The mantis shrimp is neither a mantis nor a shrimp, but it does wield perhaps the most stunning strike in the animal kingdom. Sitting below its face are two hammers, which the crustacean cocks back and launches at its prey with such speed that it shatters snail shells and tears crabs’ limbs right of their bodies. These things are ornery, and will even fight a human given the chance. For the mantis shrimp, the only tool they have is a hammer, and all the world looks like a nail.
But perhaps that’s not giving the mantis shrimp enough credit. Because like any good scrapper, this critter can’t just throw punches willy nilly—it’s got to strategize. Just how much so, scientists report today in the Journal of Experimental Biology. The first righteous bit: They found that depending on the shape of a marine snail’s shell, a mantis shrimp will change up its punching strategy. And the second bit: The researchers validated these strategies with something called Ninjabot, a machine that replicates the legendary strike of the feistiest crustacean on Earth.
A mantis shrimp’s punch is so fast and powerful, it produces what’s known as cavitation bubbles. When the hammer launches at prey, it develops an area of low pressure, in which vapor bubbles form. These suddenly collapse to release a shockwave that supplements the punch and increases the local temperature up to 8,500 degrees F. That heat is only fleeting, but the strike is so intense, it will often knock prey like crabs out cold.
Snails, though, they’re a whole other challenge for the mantis shrimp. The researchers looked at species with three shell types in particular. The first, known as “low-spired,” is a squat shell with a wide aperture, or the opening where the meat of the snail pokes out. The second, known as “high-spired,” is a much longer, less girthy shell with a small aperture and pointy apex, or tip. And the third is something in between, with a wide aperture like the first, only a bit lengthier.
When presented with a snail with a wider opening, a mantis shrimp attacks that bit relentlessly. “Overwhelmingly they’re just hitting the aperture the whole time,” says Stanford University biologist Rachel Crane, lead author on the new paper. “They rarely hit the apex, and then they also avoid the whorl.” The whorl being the center bit, basically everything that’s not the opening or the tip.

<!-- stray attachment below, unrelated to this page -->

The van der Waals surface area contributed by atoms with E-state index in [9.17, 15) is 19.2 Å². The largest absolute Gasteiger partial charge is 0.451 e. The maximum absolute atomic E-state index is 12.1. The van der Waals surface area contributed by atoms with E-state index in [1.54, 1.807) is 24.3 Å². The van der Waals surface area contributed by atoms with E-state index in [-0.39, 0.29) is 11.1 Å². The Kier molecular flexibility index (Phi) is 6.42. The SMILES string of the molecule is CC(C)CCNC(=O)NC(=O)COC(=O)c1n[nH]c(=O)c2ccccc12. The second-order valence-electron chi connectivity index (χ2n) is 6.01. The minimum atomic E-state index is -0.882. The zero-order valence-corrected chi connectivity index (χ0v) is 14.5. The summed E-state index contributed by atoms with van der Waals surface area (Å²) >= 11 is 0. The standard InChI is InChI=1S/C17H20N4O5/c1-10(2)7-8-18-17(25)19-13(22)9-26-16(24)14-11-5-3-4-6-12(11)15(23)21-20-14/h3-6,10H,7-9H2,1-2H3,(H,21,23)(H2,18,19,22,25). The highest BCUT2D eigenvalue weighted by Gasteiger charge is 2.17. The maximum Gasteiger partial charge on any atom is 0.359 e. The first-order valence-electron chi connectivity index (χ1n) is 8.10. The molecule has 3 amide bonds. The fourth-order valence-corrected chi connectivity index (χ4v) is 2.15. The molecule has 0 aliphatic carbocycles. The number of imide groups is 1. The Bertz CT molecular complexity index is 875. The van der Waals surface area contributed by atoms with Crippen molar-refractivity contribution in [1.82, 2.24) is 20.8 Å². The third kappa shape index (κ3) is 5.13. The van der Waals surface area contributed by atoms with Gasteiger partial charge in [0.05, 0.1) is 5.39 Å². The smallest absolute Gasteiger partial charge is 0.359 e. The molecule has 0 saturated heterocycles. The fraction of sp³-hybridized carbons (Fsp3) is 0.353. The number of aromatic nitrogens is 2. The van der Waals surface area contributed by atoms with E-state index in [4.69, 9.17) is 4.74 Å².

“The story with the higher-spired shells is more complicated,” says Crane. In general, the mantis shrimp tends to start by hitting the opening like it did with the squatter, low-spired shells. But as they work at the shell, they switch to striking that pointy tip. “Which is weird,” Crane adds. “Based on how cracks spread through a shell, it’s unlikely that strikes at the aperture would weaken the apex.”
So what’s going on here? Enter Ninjabot. The machine is set up much like an actual mantis shrimp appendage. It’s got a spring, which stores energy, a hammer, which does the hammering, obviously, and a latch, which lets loose the hammer. With this machine, the researchers could replicate the same forces of a mantis shrimp punch on different parts of the shells, only in a more controlled way. (Good luck asking a mantis shrimp to punch on command.)
What they found is that—as the mantis shrimp’s behavior suggests—the aperture is the sweet spot. “When Ninjabot hit the aperture the first couple of times, the shell would usually break off a little bit, so pieces of the lip would chip away,” says Crane.
But. That success rate plummeted pretty rapidly on high-spired shells with relatively small apertures. “It seems that the aperture with these high-spired shells is a strategy of diminishing returns,” Crane adds. “So they start off and it seems like it’s going to be really successful, but likely due to aspects of the shell’s morphology, that gets less and less successful over time.” So the predator switches from striking the opening to striking the tip.
What the mantis shrimp definitely doesn’t do, though, is switch and strike at the whorl. It’s pretty much indestructible for our boxer, which the researchers also confirmed with Ninjabot. “The easy answer is that the whorls are terrible,” says Crane. “The mantis shrimp never hit them.”
So the mantis shrimp doesn’t just come across a snail and bash the hell out of it at random. It customizes its strategy based on the shape of the shell, like a boxer adapting to different opponents. And like a good boxer, it’s extremely perceptive about its target. Crane isn’t sure yet how exactly the mantis shrimp sizes up the shell—it could be sight or feel or even chemosensory cues. But what’s clear is the predator deliberately takes the snail into its maxillipeds, small appendages it uses to feed, rolling the shell around before jamming it into the substrate and making its strike, which lasts mere milliseconds.
Really, that makes the mantis shrimp more like a patient archer than a boxer. All the aiming and planning and setting up has to happen before the critter releases its strike—it can’t adjust once the hammers are let loose. “It takes a really long time in order for an animal to be this fast,” Crane says. It’s persistent too: The researchers caught one mantis shrimp hitting a shell 460 times.
Far from being a “brute” that its power would suggest, the creature relies on complex behaviors that it adapts to different prey. All the world may still be a nail to the mantis shrimp, but it’s no mere hammer.